Belgium: Environmental campaign group Sandbag says that research it has conducted has shown that proposed tariffs can protect European Union (EU) cement from ‘dirty’ competition and reward EU companies that produce low-carbon cement. It has released its data ahead of the a vote by the European Parliament in mid-February 2017 to decide on whether to adopt a new border adjustment mechanism (BAM) proposed by the Parliament’s Environment Committee.
The non-government organisation says that a BAM would require importers of cement and clinker into the EU to surrender emissions permits corresponding to the embedded carbon in their products, in the same way that domestic EU cement manufacturers are required to do at present. At the same time, cement, would no longer receive free allocation.
Previous research carried out by Sandbag suggests that the EU Emissions Trading Scheme (ETS) has driven cement emissions higher, whilst other European and national regulations and product standards discriminate against low-carbon cement companies. Over the last decade, the EU carbon market may have delivered more than Euro4.7bn in ‘windfall’ profits to cement companies. However, Sandbag say that border taxes could set cement producers on a level playing field by harmonising incentives to reduce product emissions within the EU.
“The EU can now implement a pragmatic and politically feasible solution for boosting low-carbon cement in Europe, and ending the scandal of enormous windfall profits to cement companies. However, this isn’t simply about cement. In a world of developing carbon markets with no unified set of rules, it is necessary to account for discrepancies in order to avoid offshoring of production,” said Wilf Lytton, an analyst at Sandbag.
Australia: Adelaide Brighton has raised concerns about a South Australia state plan to build housing and tourism facilities near to its Birkenhead cement plant in Adelaide. At a public meeting held by the Development Assessment Commission, a local planning body, the cement producer expressed its concerns that building more housing would create more complaints about the plant’s activities, according to the Portside Messenger newspaper. It added that the government should consider building buffers to reduce noise and dust pollution from the site. The local government wants to build a tourism development near Cruickshank’s Beach and the cement plant.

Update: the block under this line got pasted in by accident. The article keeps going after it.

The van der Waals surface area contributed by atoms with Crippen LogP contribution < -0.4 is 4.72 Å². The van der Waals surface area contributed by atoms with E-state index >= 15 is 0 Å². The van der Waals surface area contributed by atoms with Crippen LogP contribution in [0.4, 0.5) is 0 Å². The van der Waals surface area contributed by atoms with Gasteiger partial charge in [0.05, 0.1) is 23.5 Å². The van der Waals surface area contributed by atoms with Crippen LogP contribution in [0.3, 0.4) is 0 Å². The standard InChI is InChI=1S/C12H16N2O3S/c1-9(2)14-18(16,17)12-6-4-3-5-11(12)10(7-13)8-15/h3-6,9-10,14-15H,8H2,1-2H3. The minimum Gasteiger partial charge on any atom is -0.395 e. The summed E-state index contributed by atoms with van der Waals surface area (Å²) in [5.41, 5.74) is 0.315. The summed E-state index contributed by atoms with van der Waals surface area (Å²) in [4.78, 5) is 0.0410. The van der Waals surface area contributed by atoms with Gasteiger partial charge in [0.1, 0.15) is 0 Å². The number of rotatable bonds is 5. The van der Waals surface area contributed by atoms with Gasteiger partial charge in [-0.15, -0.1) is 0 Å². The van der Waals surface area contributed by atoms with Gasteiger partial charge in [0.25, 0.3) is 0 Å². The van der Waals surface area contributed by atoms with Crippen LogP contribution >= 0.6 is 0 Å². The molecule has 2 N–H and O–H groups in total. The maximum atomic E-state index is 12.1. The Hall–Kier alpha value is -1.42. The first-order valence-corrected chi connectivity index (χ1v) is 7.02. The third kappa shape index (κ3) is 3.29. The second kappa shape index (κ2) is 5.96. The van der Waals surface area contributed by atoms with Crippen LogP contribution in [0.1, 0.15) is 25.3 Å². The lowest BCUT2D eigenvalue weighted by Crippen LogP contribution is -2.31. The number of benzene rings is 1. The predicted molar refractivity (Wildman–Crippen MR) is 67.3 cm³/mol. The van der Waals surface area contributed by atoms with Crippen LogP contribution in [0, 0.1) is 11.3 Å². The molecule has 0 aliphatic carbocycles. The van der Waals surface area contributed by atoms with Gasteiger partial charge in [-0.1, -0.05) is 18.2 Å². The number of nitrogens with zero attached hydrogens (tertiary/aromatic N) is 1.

India: The Vigilance and Anti-Corruption Bureau, a corruption body in the state of Kerala, has arrested Prakash Joseph, a legal officer at Malabar Cements, in relation to a loss of US$0.4m. The state-owned cement producer signed a contract with a company owned by businessman VM Radhakrishnan to sell cement, according to the Hindu newspaper. Staff at Radhakrishnan’s company withdrew a deposit for the deal without the knowledge of Malabar Cements. Prakash Joseph allegedly misinformed his employers about the location of the court handling a legal challenge to the withdrawal. Radhakrishnan has previously been investigated by police in connection to corruption charges at Malabar Cements.
South Africa: The Congress of South African Trade Unions, a federation of unions, has publicly complained about government permission granted to China’s CBMI Construction to bring workers into the country. CBMI Construction was awarded a tender for a US$90m upgrade project at PPC’s Slurry plant in 2015 and the union says it was allowed to import 242 Chinese workers to work on it. It is alleged that these workers have been working in the country since October 2015 and will continue to do so until 2018. The federation has asked the Department of Labour to look into the issue.
Canada: The Champlain Township council in Ontario has voted against planning changes to allow Colacem to build a cement plant in nearby L’Orignal. However, the United Counties of Prescott and Russell have voted in favour of the project, according to the Review newspaper. The cement producer requires approval from both bodies in order to proceed with the project. It wants to build a 3000t/day cement plant at the site next to a limestone quarry it already operates.